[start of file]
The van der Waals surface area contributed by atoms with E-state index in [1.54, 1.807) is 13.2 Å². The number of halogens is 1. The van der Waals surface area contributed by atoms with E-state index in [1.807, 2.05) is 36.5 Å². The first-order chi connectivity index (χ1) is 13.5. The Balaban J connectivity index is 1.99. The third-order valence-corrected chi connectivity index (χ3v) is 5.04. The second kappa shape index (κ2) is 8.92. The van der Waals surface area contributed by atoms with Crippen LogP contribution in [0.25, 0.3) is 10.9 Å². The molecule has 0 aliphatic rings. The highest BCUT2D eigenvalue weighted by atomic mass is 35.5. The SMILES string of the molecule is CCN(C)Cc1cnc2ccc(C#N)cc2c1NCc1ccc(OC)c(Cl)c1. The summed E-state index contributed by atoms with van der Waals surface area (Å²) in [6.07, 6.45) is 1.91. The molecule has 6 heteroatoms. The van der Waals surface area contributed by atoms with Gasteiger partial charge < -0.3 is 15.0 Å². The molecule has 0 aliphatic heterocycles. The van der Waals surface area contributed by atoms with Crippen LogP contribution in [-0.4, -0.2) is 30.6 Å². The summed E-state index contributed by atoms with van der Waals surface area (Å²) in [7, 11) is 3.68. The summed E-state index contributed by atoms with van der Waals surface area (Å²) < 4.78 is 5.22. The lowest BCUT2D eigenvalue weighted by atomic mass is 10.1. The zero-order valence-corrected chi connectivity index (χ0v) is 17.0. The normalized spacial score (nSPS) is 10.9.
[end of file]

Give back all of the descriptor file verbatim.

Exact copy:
The van der Waals surface area contributed by atoms with E-state index in [1.54, 1.807) is 13.2 Å². The number of halogens is 1. The van der Waals surface area contributed by atoms with E-state index in [1.807, 2.05) is 36.5 Å². The first-order chi connectivity index (χ1) is 13.5. The Balaban J connectivity index is 1.99. The third-order valence-corrected chi connectivity index (χ3v) is 5.04. The second kappa shape index (κ2) is 8.92. The van der Waals surface area contributed by atoms with Crippen LogP contribution in [0.25, 0.3) is 10.9 Å². The molecule has 0 aliphatic rings. The highest BCUT2D eigenvalue weighted by atomic mass is 35.5. The SMILES string of the molecule is CCN(C)Cc1cnc2ccc(C#N)cc2c1NCc1ccc(OC)c(Cl)c1. The summed E-state index contributed by atoms with van der Waals surface area (Å²) in [6.07, 6.45) is 1.91. The molecule has 6 heteroatoms. The van der Waals surface area contributed by atoms with Gasteiger partial charge < -0.3 is 15.0 Å². The molecule has 0 aliphatic heterocycles. The van der Waals surface area contributed by atoms with Crippen LogP contribution in [-0.4, -0.2) is 30.6 Å². The summed E-state index contributed by atoms with van der Waals surface area (Å²) in [7, 11) is 3.68. The summed E-state index contributed by atoms with van der Waals surface area (Å²) < 4.78 is 5.22. The lowest BCUT2D eigenvalue weighted by atomic mass is 10.1. The zero-order valence-corrected chi connectivity index (χ0v) is 17.0. The normalized spacial score (nSPS) is 10.9.